Through-trip!

Cueva de la Marniosa

In the early 1970’s a group of students from Lancaster University Speleological Society (LUSS) touring Northern Spain heard about some caves near Tresviso, Eastern Picos de Europa.  In 1975, their first year visiting caves of Tresviso, they explored upstream, into the Sobra valley and found a crack in the side of a cliff that is Cueva de Marniosa.  They explored this cave down a few pitches and along some well decorated fossil passage to a high rifty passage with a small streamway in the bottom. Over a kilometre upstream, the streamway ends at the impressive Hall of the Mountain King chamber- a 50 m x 20 m chamber with a height of over 50 m.  The whole cave has a length of 5 km and a depth of 290 m.  Over the next 40 years a few extra bits were added, but other caves in the area were more interesting.

During the summer expedition of 2018 a small group were tasked with surface prospecting in the brambles, bracken and beech at the head of the Sobra valley and found a number of surface shafts. One of the surface shafts, Cueva del la Silvestre, descended a series of pitches to an impressive large 45 m deep, 20 m diameter shaft.  From the bottom of this shaft several ways on were found.  A few days later, on the final day of the expedition, more pitches and climbs were descended and a message from the past was found: LUSS.  A short walk upstream and the explorers entered Hall of the Mountain King.  Much to the chagrin of those involved the 500 m deep traverse of Silvestre to Marniosa would have to wait until next year…

Cueva de la Silvestre to Cueva de la Marniosa through trip (Lydia Leather)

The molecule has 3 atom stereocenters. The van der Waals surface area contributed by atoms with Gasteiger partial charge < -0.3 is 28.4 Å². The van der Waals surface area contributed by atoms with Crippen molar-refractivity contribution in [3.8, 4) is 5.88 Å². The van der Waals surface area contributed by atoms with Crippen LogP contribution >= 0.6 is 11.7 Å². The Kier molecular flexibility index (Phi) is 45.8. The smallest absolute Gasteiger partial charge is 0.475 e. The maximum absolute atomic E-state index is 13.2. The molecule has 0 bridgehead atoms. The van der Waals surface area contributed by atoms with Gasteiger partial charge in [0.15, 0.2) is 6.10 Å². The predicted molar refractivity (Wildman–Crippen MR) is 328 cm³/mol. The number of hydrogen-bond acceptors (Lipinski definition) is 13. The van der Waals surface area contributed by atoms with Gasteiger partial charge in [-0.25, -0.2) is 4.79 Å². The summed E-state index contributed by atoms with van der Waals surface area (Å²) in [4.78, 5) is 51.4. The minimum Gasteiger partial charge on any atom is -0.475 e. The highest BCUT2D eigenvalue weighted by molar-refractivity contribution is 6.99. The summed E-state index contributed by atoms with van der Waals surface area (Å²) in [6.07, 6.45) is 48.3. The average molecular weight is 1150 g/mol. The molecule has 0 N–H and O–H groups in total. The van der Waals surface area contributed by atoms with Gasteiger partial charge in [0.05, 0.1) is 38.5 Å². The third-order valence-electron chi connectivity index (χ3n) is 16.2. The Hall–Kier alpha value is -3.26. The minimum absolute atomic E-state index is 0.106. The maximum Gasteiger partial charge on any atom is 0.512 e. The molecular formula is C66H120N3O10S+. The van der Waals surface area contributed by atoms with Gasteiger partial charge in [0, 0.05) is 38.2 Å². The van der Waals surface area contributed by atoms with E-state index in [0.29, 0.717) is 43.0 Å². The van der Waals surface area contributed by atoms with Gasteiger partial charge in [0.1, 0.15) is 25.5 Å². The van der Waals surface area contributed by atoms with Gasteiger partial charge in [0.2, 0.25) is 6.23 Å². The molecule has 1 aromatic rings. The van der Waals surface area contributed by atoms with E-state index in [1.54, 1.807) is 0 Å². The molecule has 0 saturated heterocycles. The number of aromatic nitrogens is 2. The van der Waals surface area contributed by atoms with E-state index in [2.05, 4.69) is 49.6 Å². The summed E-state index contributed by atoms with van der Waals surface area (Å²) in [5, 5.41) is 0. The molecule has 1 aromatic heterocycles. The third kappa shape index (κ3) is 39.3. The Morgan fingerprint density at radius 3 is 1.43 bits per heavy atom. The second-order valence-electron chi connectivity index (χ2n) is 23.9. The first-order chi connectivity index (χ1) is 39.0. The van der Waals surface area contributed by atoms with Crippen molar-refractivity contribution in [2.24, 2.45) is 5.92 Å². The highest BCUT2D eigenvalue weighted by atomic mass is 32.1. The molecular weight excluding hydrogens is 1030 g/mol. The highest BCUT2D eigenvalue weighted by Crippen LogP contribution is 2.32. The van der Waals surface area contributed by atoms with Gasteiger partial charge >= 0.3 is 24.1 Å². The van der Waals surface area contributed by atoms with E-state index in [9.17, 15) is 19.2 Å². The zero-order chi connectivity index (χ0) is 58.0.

We got to the Silvestre layby at about 11am, kitted up and started walking down the track. This time round it was a lot easier to find having been well travelled. Stu’s white tape on silver birch trees was not so great in the day light as it had been the night before. Whilst we were doing the through trip, Joe and Rob where diving the sumps in Wet Willy and had stolen Alastair for the day to carry for them. As Stu and I weren’t carrying much we took two of their bags down for them (on the basis that Rob would later repay us with a create of beer, but failing that, dancing bear coffee liquor).

The Silvestre entrance had been rigged the day before down to waterfall chamber, where Bob needed to re-bolt before we continued on with the through trip, so Bob and Arwel headed in whilst the rest of us followed behind. The day before Stu had found the jaw of what we think is horse, to match the skull he’d found the year before. Now Bingo (see photo for scale) lives happily in the entrance chamber.

Following through the rest of the cave, Rob who hadn’t been in the cave before grew increasingly more impressed at the fact that it was indeed a cave. We took our time marvelling at the finest bolder I’ve ever seen that sat in the middle of the stream way and is a conglomerate, at first I assumed it was originally the floor of the streamway and had been eroded away, but not all that convinced, think it might just be a boulder.

When we reached Bob an Arwel, there was a short wait for the bolting to be finished before we could reach the bottom of waterfall pitch